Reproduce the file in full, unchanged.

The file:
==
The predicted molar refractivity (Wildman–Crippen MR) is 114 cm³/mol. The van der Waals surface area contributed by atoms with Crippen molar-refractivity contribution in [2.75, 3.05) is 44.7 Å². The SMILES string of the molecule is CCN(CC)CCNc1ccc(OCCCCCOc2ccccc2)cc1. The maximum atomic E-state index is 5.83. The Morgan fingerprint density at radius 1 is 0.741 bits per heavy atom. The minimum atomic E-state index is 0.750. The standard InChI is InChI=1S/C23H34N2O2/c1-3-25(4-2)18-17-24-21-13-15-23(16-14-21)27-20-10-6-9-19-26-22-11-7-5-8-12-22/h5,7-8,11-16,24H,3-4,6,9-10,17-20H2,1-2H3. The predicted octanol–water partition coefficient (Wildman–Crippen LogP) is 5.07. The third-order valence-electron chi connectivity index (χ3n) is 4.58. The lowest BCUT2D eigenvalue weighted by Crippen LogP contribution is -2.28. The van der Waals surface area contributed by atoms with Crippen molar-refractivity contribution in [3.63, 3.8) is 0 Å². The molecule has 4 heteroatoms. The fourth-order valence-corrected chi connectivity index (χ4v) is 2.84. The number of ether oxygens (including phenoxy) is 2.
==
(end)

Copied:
The predicted molar refractivity (Wildman–Crippen MR) is 114 cm³/mol. The van der Waals surface area contributed by atoms with Crippen molar-refractivity contribution in [2.75, 3.05) is 44.7 Å². The SMILES string of the molecule is CCN(CC)CCNc1ccc(OCCCCCOc2ccccc2)cc1. The maximum atomic E-state index is 5.83. The Morgan fingerprint density at radius 1 is 0.741 bits per heavy atom. The minimum atomic E-state index is 0.750. The standard InChI is InChI=1S/C23H34N2O2/c1-3-25(4-2)18-17-24-21-13-15-23(16-14-21)27-20-10-6-9-19-26-22-11-7-5-8-12-22/h5,7-8,11-16,24H,3-4,6,9-10,17-20H2,1-2H3. The predicted octanol–water partition coefficient (Wildman–Crippen LogP) is 5.07. The third-order valence-electron chi connectivity index (χ3n) is 4.58. The lowest BCUT2D eigenvalue weighted by Crippen LogP contribution is -2.28. The van der Waals surface area contributed by atoms with Crippen molar-refractivity contribution in [3.63, 3.8) is 0 Å². The molecule has 4 heteroatoms. The fourth-order valence-corrected chi connectivity index (χ4v) is 2.84. The number of ether oxygens (including phenoxy) is 2.